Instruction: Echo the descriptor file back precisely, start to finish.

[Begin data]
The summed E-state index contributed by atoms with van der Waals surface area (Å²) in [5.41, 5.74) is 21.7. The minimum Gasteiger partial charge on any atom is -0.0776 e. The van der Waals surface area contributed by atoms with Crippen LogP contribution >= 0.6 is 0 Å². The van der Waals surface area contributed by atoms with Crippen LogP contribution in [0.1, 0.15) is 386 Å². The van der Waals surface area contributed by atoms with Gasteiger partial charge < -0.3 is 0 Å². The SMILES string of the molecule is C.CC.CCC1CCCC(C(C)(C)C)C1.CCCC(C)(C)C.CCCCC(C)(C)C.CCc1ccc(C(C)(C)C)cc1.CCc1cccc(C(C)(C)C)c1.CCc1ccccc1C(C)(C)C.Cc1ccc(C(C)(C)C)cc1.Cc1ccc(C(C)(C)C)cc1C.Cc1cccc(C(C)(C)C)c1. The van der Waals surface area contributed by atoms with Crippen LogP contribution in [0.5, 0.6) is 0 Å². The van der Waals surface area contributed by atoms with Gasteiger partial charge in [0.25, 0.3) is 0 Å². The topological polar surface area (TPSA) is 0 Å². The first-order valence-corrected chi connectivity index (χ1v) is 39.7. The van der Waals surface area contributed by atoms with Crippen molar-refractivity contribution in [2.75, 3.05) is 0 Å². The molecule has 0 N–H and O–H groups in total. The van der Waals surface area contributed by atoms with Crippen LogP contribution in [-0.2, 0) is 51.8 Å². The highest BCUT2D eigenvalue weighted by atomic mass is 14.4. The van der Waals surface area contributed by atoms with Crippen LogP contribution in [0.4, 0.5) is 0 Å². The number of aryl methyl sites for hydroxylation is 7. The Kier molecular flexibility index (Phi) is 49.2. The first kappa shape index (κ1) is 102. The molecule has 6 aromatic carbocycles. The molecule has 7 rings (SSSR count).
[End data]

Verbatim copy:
The summed E-state index contributed by atoms with van der Waals surface area (Å²) in [5.41, 5.74) is 21.7. The minimum Gasteiger partial charge on any atom is -0.0776 e. The van der Waals surface area contributed by atoms with Crippen LogP contribution >= 0.6 is 0 Å². The van der Waals surface area contributed by atoms with Crippen LogP contribution in [0.1, 0.15) is 386 Å². The van der Waals surface area contributed by atoms with Gasteiger partial charge < -0.3 is 0 Å². The SMILES string of the molecule is C.CC.CCC1CCCC(C(C)(C)C)C1.CCCC(C)(C)C.CCCCC(C)(C)C.CCc1ccc(C(C)(C)C)cc1.CCc1cccc(C(C)(C)C)c1.CCc1ccccc1C(C)(C)C.Cc1ccc(C(C)(C)C)cc1.Cc1ccc(C(C)(C)C)cc1C.Cc1cccc(C(C)(C)C)c1. The van der Waals surface area contributed by atoms with Crippen LogP contribution in [0.5, 0.6) is 0 Å². The van der Waals surface area contributed by atoms with Gasteiger partial charge in [0.25, 0.3) is 0 Å². The topological polar surface area (TPSA) is 0 Å². The first-order valence-corrected chi connectivity index (χ1v) is 39.7. The van der Waals surface area contributed by atoms with Crippen molar-refractivity contribution in [2.75, 3.05) is 0 Å². The molecule has 0 N–H and O–H groups in total. The van der Waals surface area contributed by atoms with Crippen LogP contribution in [-0.2, 0) is 51.8 Å². The highest BCUT2D eigenvalue weighted by atomic mass is 14.4. The van der Waals surface area contributed by atoms with Crippen LogP contribution in [0.4, 0.5) is 0 Å². The number of aryl methyl sites for hydroxylation is 7. The Kier molecular flexibility index (Phi) is 49.2. The first kappa shape index (κ1) is 102. The molecule has 6 aromatic carbocycles. The molecule has 7 rings (SSSR count).